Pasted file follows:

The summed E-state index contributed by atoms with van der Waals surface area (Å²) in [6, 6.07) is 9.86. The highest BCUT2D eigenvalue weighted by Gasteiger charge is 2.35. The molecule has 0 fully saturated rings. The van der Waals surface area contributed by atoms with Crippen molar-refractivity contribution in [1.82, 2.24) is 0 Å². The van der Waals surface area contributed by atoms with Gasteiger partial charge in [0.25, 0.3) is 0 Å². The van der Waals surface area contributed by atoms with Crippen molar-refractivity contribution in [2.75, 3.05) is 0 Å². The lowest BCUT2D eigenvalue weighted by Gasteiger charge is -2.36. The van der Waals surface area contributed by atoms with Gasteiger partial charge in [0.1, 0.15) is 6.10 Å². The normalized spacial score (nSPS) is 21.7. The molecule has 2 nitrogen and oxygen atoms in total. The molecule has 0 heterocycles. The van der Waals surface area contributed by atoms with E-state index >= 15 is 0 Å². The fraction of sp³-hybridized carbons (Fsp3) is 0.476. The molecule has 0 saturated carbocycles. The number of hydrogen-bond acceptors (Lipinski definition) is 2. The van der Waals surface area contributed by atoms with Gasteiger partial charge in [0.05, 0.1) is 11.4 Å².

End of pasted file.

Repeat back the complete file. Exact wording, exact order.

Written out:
The summed E-state index contributed by atoms with van der Waals surface area (Å²) in [6, 6.07) is 9.86. The highest BCUT2D eigenvalue weighted by Gasteiger charge is 2.35. The molecule has 0 fully saturated rings. The van der Waals surface area contributed by atoms with Crippen molar-refractivity contribution in [1.82, 2.24) is 0 Å². The van der Waals surface area contributed by atoms with Gasteiger partial charge in [0.25, 0.3) is 0 Å². The van der Waals surface area contributed by atoms with Crippen molar-refractivity contribution in [2.75, 3.05) is 0 Å². The lowest BCUT2D eigenvalue weighted by Gasteiger charge is -2.36. The van der Waals surface area contributed by atoms with Gasteiger partial charge in [0.1, 0.15) is 6.10 Å². The normalized spacial score (nSPS) is 21.7. The molecule has 2 nitrogen and oxygen atoms in total. The molecule has 0 heterocycles. The van der Waals surface area contributed by atoms with E-state index >= 15 is 0 Å². The fraction of sp³-hybridized carbons (Fsp3) is 0.476. The molecule has 0 saturated carbocycles. The number of hydrogen-bond acceptors (Lipinski definition) is 2. The van der Waals surface area contributed by atoms with Gasteiger partial charge in [0.05, 0.1) is 11.4 Å².